What will happen to your legacy?

Many readers are enjoying their retirement years here in Portugal; taking advantage of all the benefits living in the Algarve has to offer. You are reaping the rewards of all your hard work advancing your career, perhaps building up and selling a business, and the effort you put into accumulating your savings, investments and pension funds. Some readers may have inherited capital which helped them achieve the dream of moving here.

You may have put a lot of thought into your wealth management in the past, to ensure it will provide you with the retirement lifestyle you were aiming for. There comes a time, though, when we need to re-look at our financial planning to shift the focus to multi-generational wealth management.

How will your wealth be passed down to your children, grandchildren and any other chosen heirs? How will they handle your legacy? Will it help give them long-term financial security? Or will they maybe spend it hastily and make decisions they will regret in the future? How much will they actually receive, and how much will go to the taxman?

You may have concerns about them spending their inheritance unwisely. You may be unsure about their partners. You may wish to delay their inheritance until an age when they should be financially mature. You may want your grandchildren to have the money to benefit from a good education.

Complex family situations need particular consideration; for example, if you remarried and have children from both marriages, or need to consider step-children.

So you may wish to establish a way to gift with certainty, where you still have some control over when your heirs receive their funds and how they use it.

Taxation is another essential component of estate planning.

The Portuguese equivalent of inheritance tax is stamp duty. It only applies to assets located in the country, and inheritances and gifts received by spouses and direct line ascendants and descendants are exempt. For everyone else the rate is 10%.

This is one of the tax advantages of living in Portugal. However, there is no guarantee that it will stay this way. The political left has been known to favour introducing an inheritance tax on worldwide estates in excess of €1 million. This was not included in the new Socialist government’s 2016 budget, but it may be something it considers in the future, especially if it has to find ways to increase tax revenue.

In any case, UK nationals are also faced with the more penal UK inheritance tax. Determined by domicile rather than residence, it continues to affect many British expatriates living here. For wealthier families the tax bills can be considerable.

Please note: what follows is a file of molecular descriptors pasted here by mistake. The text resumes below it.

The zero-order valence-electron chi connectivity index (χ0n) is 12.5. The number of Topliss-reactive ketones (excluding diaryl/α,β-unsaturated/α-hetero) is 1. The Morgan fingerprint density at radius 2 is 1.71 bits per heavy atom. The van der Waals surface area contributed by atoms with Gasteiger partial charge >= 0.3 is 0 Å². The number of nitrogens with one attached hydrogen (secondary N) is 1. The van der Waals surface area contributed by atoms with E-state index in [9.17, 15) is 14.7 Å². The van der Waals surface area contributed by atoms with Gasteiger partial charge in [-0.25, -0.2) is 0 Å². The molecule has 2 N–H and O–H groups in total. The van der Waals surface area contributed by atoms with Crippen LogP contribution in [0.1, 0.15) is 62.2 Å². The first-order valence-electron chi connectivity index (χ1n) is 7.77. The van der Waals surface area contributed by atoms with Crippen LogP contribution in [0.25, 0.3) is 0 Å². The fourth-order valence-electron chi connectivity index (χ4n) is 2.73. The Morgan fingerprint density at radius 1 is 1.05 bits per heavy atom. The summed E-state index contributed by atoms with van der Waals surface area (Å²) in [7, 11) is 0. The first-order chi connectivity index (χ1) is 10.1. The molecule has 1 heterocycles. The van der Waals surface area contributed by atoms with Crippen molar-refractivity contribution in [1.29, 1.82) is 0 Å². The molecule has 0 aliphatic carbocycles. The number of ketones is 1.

If your estate falls in the inheritance tax net you need to establish how best to legitimately protect your family from paying too much tax.

It is not just inheritance tax you need to think about. If you are leaving your heirs savings and investments, once they receive the funds they will start to pay tax on the income and gains. So you should think about which arrangements to use to hold your investment capital, so that it is tax efficient for them. Also consider how these investments will pass on to chosen heirs – will it be a drawn out and costly process, or can ownership easily change hands?

Writing your ‘last will and testament’ is one key step in estate planning. In fact, you may need one covering your Portugal assets and one covering UK assets. But a will can only go so far. If you are looking to gift with control, and reduce taxation, you need to employ other arrangements as well. Cross-border estate planning is complex, and needs to take multi-jurisdictional succession law, inheritance taxes and probate into account. Specialist advice is essential.

Finally, do not forget your own needs. You may want the best for your heirs, but you also have to ensure you and your spouse continue to benefit from your wealth in the meantime. You need arrangements where you retain control over at least some of the funds and which provide tax benefits for you today as well as for your heirs in the future.

In summary, ensure the right money passes to the right hands at the right time, while still meeting your retirement objectives. There are compliant opportunities available in Portugal that can allow you to do all this, and which provide significant tax advantages. This is a specialist area, take professional and personalised advice to have peace of mind that you have got it right.

Tax rates, scope and reliefs may change. Any statements concerning taxation are based upon our understanding of current taxation laws and practices which are subject to change. Tax information has been summarised; an individual is advised to seek personalised advice.

By Gavin Scott
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Gavin Scott, Senior Partner of Blevins Franks, has been advising expatriates on all aspects of their financial planning for more than 20 years. He has represented Blevins Franks in the Algarve since 2000. Gavin holds the Diploma for Financial Advisers. |